Launceston Church Grammar School trip to Tarime
14 days into our visit to Tanzania and there is much to report. After two weeks of Diana bargaining on the border, our shipping container has finally arrived and today was spent unpacking and sorting through all of the goods we packed up in Tassie, whilst a large group of locals looked on. We were able to provide Dr Winani’s hospital with some resources and are looking forward to distributing all of the school supplies next week.
Whilst waiting for the container to arrive we have occupied ourselves for the last 2 weeks with visits to schools and cuddling small children. The larger children take great delight in thrashing us at football but are very patient with our developing Swahili.
At the schools, we have tried our hands at teaching maths, science, English, music, art and sport and have had to adapt to classes of sometimes up to 30 kids, with more filtering in throughout the lesson to stand inquisitively at the back or join in the games of football. Although most of the students are lucky if they possess any physical learning materials and the majority of the classrooms are little more than large mud-brick structures open to the elements with a few chairs and a painted blackboard, all who attend the schools are incredibly eager to learn and it has been such a rewarding experience to stand in front of such attentive and enthusiastic classes. The teachers have also been overjoyed to have us, enjoying a much needed break from their extensive teaching schedules, with the ratio at the Sombanyasoko primary school being 850 students to 3 teachers.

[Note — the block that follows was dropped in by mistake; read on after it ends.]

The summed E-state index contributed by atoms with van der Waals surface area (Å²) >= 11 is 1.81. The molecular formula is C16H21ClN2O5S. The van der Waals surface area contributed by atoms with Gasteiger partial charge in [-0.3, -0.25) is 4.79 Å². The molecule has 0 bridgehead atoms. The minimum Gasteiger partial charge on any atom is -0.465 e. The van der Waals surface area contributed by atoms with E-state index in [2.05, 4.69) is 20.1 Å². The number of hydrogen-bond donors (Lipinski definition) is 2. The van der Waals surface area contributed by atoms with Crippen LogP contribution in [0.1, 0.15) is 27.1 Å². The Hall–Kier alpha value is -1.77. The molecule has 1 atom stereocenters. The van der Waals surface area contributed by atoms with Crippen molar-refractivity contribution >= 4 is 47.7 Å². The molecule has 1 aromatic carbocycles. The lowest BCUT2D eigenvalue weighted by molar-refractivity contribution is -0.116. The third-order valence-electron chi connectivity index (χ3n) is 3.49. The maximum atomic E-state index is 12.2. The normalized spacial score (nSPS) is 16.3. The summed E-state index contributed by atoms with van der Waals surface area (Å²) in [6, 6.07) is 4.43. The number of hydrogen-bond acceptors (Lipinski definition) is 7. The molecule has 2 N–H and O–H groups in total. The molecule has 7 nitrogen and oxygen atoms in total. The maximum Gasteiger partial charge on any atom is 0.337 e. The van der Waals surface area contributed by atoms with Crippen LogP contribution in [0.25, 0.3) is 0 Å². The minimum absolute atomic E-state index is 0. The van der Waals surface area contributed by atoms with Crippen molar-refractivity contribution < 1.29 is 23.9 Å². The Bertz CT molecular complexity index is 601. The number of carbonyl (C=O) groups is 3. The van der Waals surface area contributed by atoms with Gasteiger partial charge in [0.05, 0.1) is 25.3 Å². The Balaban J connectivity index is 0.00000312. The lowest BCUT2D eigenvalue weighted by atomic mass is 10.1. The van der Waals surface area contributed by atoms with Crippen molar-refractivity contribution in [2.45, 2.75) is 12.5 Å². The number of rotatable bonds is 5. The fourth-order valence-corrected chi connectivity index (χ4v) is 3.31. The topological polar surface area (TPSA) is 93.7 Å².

The local lingo has been put to good use in the markets and while we can’t locate anything resembling basil we were rather excited to find Cadbury’s Drinking Chocolate and Blackcurrant Fanta for those who aren’t downing the national beverage – Coke.
A highlight so far has been our tour of the Serengeti. It was wonderful to see such abundance. Zebra numbers are up, if anyone’s asking. Disinterested hippos and an eccentric Spanish host were real treats and although we didn’t spot a leopard (pronounced leo-pard) we now know how pairs of sneakers come to be hanging from power lines.
As of yet we have not been plagued by many tropical afflictions, apart from vehicle breakdowns (largely in the Serengeti, conveniently encircled by lions), two out of four busted toilets in our living quarters, daily electricity black-outs (due to the thunderstorms and torrential rain that happen most evenings), the traumatic moment when we ran out of powdered milk, and of course the two-week-long debacle with the container. Unfortunately corruption is rife, though we have discovered that most of us will work for two lolly snakes apiece.
Over the coming week we look forward to more school visits, the handing out of the much needed educational materials, planting trees at the resource centre to commemorate our visit, and a short stay in Zanzibar before the long long flight back to Australia. Although our time in this beautiful country is quickly drawing to a close, it will be impossible to forget the time we have spent here, the difference we have made, the people we have encountered and the hearts we have touched and been touched by in return. It will be hard to say that we have not been changed by our experiences here and it is certain that Tanzania and the Tarime community will always continue to hold a special place in our hearts.